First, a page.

Sunday, March 14, 2010

Natural Disease Prevention

We’ve heard a lot about colds and influenza and the controversy surrounding the vaccination programs. There are some important steps that can be taken to naturally protect yourself from these diseases.

One of the most important steps is to make sure that you have adequate vitamin D levels. It is no secret that cases of colds and flu are found in greater numbers during the fall and winter seasons. During these seasons there is less sunlight and correspondingly lower vitamin D levels. Studies suggest that the optimal level in the blood should be 50 – 65 ng/ml (Holick MF. Calcium and Vitamin D. Diagnostics and Therapeutics. Clin Lab Med. 2000 Sep;20(3):569-90 as quoted in and even higher levels are recommended in the case of severe illness. Many Americans have levels below 20 ng/ml in late winter season. In previous years this vitamin was only mentioned in conjunction with calcium levels for bone density. But current research shows its importance in preventing and treating a vast array of conditions such as diabetes, cancer, and cardiovascular disease. Exposure to sunlight aids in natural vitamin D production but there are concerns with excess sun exposure and skin cancer so supplementation may be used. However, it is important to have blood levels checked prior to beginning a supplementation program because vitamin D can build up to toxic levels in the body. The proper test checks the levels of 25-hydroxyvitamin D which is the active form. There are many great articles online discussing vitamin D.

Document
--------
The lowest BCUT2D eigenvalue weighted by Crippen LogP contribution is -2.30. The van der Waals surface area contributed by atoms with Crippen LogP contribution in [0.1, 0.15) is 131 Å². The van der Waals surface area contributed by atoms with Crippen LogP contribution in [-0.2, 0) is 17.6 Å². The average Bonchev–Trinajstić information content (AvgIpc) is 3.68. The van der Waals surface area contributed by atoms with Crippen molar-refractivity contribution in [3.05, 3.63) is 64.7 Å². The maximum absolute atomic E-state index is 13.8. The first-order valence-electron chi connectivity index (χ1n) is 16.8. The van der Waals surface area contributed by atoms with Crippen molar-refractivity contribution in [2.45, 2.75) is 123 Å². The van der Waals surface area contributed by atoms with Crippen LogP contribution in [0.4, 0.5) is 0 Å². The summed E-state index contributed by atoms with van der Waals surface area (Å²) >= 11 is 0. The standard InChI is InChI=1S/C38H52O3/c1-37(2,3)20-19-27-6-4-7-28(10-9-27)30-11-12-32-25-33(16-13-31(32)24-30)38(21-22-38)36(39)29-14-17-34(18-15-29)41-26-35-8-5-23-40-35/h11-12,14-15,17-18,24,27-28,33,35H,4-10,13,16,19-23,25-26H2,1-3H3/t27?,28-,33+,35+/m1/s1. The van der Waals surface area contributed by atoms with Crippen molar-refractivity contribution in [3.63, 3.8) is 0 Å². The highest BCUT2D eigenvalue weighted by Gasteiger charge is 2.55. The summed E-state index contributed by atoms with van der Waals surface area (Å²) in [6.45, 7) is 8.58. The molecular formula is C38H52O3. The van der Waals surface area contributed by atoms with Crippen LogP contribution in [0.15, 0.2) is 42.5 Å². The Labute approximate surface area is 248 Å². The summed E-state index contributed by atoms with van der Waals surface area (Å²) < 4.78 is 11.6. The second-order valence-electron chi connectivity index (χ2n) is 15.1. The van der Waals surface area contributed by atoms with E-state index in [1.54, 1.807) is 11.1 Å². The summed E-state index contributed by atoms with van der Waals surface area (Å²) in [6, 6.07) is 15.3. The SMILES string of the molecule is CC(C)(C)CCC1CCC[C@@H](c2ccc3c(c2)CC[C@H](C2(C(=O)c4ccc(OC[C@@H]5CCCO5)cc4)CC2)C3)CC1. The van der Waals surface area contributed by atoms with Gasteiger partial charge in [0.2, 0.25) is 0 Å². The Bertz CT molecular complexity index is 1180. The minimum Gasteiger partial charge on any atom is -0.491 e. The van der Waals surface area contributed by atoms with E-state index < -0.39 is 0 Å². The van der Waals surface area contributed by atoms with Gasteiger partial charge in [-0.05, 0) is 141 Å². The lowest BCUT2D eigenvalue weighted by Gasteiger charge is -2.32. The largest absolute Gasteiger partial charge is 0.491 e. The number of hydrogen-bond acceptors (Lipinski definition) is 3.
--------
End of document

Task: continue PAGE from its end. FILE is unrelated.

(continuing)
Make sure you take care of you body by keeping your spine in alignment – the proper function of the nervous system and body alignment keeps the immune system tuned for peak performance. Make sure to get enough rest and proper nutrition. Maintain adequate hydration – moist mucus membranes are one of our first lines of defense against bacteria and viruses. Use a vaporizer if your home air is dry due to use of the heating system.

Basic hygienic measures can be effective in prevention as well. Avoid touching your face, especially eyes, nose or mouth. These are portals of entry for bacteria and viruses and your hands may carry many of these pathogens. Wash hands frequently – use soap and warm water. Remember to soap well between fingers and around nails. Keep hands adequately moisturized after handwashing –dry cracked skin allows pathogens to enter. Do not lick fingers when counting money or shuffling papers. If you’ve been ill be sure to clean your phone and toothbrush to prevent reintroducing infection. Cover your mouth when sneezing or coughing to prevent spread of infection.

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